Staff and contractors at Audubon’s Corkscrew Swamp Sanctuary have completed the first phase of restoration on more than 1,000 acres of wetland habitat since the initiative launched in 2018.
"Now, more than ever, protecting and preserving 13,450 acres within the Sanctuary is critical to the quality of life for both wildlife and surrounding communities,” says Marshall Olson, Director of Conservation and Interim Sanctuary Director. "As development continues to creep closer to Corkscrew Swamp Sanctuary, we need healthy wetlands to protect water quality, recharge aquifers, reduce the risk of catastrophic wildfire, and hold water during big rainfall events."
Launched in 2018, the project addresses the spread of nuisance, native woody shrubs in freshwater wetlands. These marshes and prairies, once dominated by diverse grasses and sedges, provided habitat for a range of wildlife species, from the tiny least killifish to the threatened Wood Stork. Now, Carolina willow and other woody shrubs are replacing those grasses, taking advantage of altered seasonal water conditions and a lack of fire.
Audubon’s restoration approach uses three steps: 1) Mechanically mulching the woody vegetation; 2) Treating non-native and other undesirable plants trying to reestablish amongst the native grasses and wetland vegetation; and 3) Reintroducing prescribed fire to manage and maintain these wetlands longterm.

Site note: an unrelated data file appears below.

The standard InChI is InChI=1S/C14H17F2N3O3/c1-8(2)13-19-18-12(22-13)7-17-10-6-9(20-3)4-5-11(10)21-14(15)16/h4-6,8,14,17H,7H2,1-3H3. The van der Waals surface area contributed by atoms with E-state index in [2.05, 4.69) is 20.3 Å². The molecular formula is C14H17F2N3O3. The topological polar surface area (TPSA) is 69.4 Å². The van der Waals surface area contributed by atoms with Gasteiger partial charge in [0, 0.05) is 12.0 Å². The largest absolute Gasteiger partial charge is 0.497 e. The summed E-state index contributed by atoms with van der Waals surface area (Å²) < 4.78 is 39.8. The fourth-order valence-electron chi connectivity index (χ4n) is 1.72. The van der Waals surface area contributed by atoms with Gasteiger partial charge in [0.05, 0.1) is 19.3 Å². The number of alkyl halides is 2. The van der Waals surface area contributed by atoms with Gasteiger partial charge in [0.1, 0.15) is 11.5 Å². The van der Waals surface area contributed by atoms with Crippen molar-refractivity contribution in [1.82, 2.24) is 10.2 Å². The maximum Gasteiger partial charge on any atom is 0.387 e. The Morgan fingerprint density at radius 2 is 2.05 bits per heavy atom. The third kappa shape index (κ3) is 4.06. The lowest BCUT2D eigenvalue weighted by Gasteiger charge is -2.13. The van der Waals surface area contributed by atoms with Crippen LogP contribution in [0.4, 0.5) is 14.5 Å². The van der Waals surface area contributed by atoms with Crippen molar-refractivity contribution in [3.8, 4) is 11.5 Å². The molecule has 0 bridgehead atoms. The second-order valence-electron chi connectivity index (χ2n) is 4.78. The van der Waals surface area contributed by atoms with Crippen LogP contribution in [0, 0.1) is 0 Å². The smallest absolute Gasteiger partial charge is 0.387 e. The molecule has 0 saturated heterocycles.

Contractors mulched 252 acres of woody shrubs this year, bringing the total mulched area to 1,103 acres. This accomplishment was made possible by investments from donors and corporate partners. Audubon has identified several hundred more acres of marsh and prairie habitats invaded by Carolina willow, much of which we are targeting for restoration. We will continue to prioritize fundraising for this effort and aim to mulch about 200 acres per year, which carries a cost of $3,500 per acre.
Audubon’s Corkscrew Swamp Sanctuary, a Ramsar Wetland of International Importance, has been an Audubon-protected site for more than 100 years. Science-driven land management protects these 13,450 acres, including the world’s largest remaining, old-growth bald cypress forest. An estimated 100,000 visitors annually explore the Sanctuary’s 2.25 miles of boardwalk through ancient forest and marsh habitat. Memberships and donations provide crucial support for conservation work at the Sanctuary.